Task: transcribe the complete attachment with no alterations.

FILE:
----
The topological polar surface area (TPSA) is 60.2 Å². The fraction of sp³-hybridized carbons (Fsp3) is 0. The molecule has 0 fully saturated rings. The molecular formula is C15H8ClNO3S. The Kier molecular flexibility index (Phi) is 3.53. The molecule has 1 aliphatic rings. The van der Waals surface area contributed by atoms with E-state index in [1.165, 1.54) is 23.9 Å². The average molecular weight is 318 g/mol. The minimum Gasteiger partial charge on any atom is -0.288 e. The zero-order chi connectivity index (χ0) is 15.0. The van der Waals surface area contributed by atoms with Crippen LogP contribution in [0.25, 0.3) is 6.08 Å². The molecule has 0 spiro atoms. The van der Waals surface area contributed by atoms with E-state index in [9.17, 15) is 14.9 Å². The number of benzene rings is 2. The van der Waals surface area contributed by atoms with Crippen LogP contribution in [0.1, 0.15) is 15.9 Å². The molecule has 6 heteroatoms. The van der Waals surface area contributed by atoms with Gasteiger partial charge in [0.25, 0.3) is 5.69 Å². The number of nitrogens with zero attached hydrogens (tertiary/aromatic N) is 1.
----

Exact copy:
The topological polar surface area (TPSA) is 60.2 Å². The fraction of sp³-hybridized carbons (Fsp3) is 0. The molecule has 0 fully saturated rings. The molecular formula is C15H8ClNO3S. The Kier molecular flexibility index (Phi) is 3.53. The molecule has 1 aliphatic rings. The van der Waals surface area contributed by atoms with E-state index in [1.165, 1.54) is 23.9 Å². The average molecular weight is 318 g/mol. The minimum Gasteiger partial charge on any atom is -0.288 e. The zero-order chi connectivity index (χ0) is 15.0. The van der Waals surface area contributed by atoms with Crippen LogP contribution in [0.25, 0.3) is 6.08 Å². The molecule has 0 spiro atoms. The van der Waals surface area contributed by atoms with E-state index in [9.17, 15) is 14.9 Å². The number of benzene rings is 2. The van der Waals surface area contributed by atoms with Crippen LogP contribution in [0.1, 0.15) is 15.9 Å². The molecule has 6 heteroatoms. The van der Waals surface area contributed by atoms with Gasteiger partial charge in [0.25, 0.3) is 5.69 Å². The number of nitrogens with zero attached hydrogens (tertiary/aromatic N) is 1.